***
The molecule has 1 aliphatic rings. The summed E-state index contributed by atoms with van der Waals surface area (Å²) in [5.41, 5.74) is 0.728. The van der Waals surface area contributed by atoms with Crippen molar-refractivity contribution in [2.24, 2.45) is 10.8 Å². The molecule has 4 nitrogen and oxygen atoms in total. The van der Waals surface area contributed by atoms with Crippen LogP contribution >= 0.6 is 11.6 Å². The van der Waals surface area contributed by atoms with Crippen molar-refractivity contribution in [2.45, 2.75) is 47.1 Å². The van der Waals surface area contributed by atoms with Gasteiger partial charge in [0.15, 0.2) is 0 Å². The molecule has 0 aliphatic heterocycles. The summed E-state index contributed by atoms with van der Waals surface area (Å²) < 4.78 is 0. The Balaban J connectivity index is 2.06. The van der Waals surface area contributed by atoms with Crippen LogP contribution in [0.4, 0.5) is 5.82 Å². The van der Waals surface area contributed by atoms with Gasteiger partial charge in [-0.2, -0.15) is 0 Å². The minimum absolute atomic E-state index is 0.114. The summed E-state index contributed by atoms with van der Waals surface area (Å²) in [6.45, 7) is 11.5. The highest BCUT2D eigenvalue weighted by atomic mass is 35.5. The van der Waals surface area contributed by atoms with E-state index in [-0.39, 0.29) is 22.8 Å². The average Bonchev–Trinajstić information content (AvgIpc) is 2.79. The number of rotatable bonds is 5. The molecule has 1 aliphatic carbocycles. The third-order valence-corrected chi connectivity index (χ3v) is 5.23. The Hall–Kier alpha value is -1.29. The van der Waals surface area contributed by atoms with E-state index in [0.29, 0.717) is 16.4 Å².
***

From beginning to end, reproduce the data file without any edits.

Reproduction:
The molecule has 1 aliphatic rings. The summed E-state index contributed by atoms with van der Waals surface area (Å²) in [5.41, 5.74) is 0.728. The van der Waals surface area contributed by atoms with Crippen molar-refractivity contribution in [2.24, 2.45) is 10.8 Å². The molecule has 4 nitrogen and oxygen atoms in total. The van der Waals surface area contributed by atoms with Crippen LogP contribution >= 0.6 is 11.6 Å². The van der Waals surface area contributed by atoms with Crippen molar-refractivity contribution in [2.45, 2.75) is 47.1 Å². The van der Waals surface area contributed by atoms with Gasteiger partial charge in [0.15, 0.2) is 0 Å². The molecule has 0 aliphatic heterocycles. The summed E-state index contributed by atoms with van der Waals surface area (Å²) < 4.78 is 0. The Balaban J connectivity index is 2.06. The van der Waals surface area contributed by atoms with Crippen LogP contribution in [0.4, 0.5) is 5.82 Å². The van der Waals surface area contributed by atoms with Gasteiger partial charge in [-0.2, -0.15) is 0 Å². The minimum absolute atomic E-state index is 0.114. The summed E-state index contributed by atoms with van der Waals surface area (Å²) in [6.45, 7) is 11.5. The highest BCUT2D eigenvalue weighted by atomic mass is 35.5. The van der Waals surface area contributed by atoms with E-state index in [-0.39, 0.29) is 22.8 Å². The average Bonchev–Trinajstić information content (AvgIpc) is 2.79. The number of rotatable bonds is 5. The molecule has 1 aliphatic carbocycles. The third-order valence-corrected chi connectivity index (χ3v) is 5.23. The Hall–Kier alpha value is -1.29. The van der Waals surface area contributed by atoms with E-state index in [0.29, 0.717) is 16.4 Å².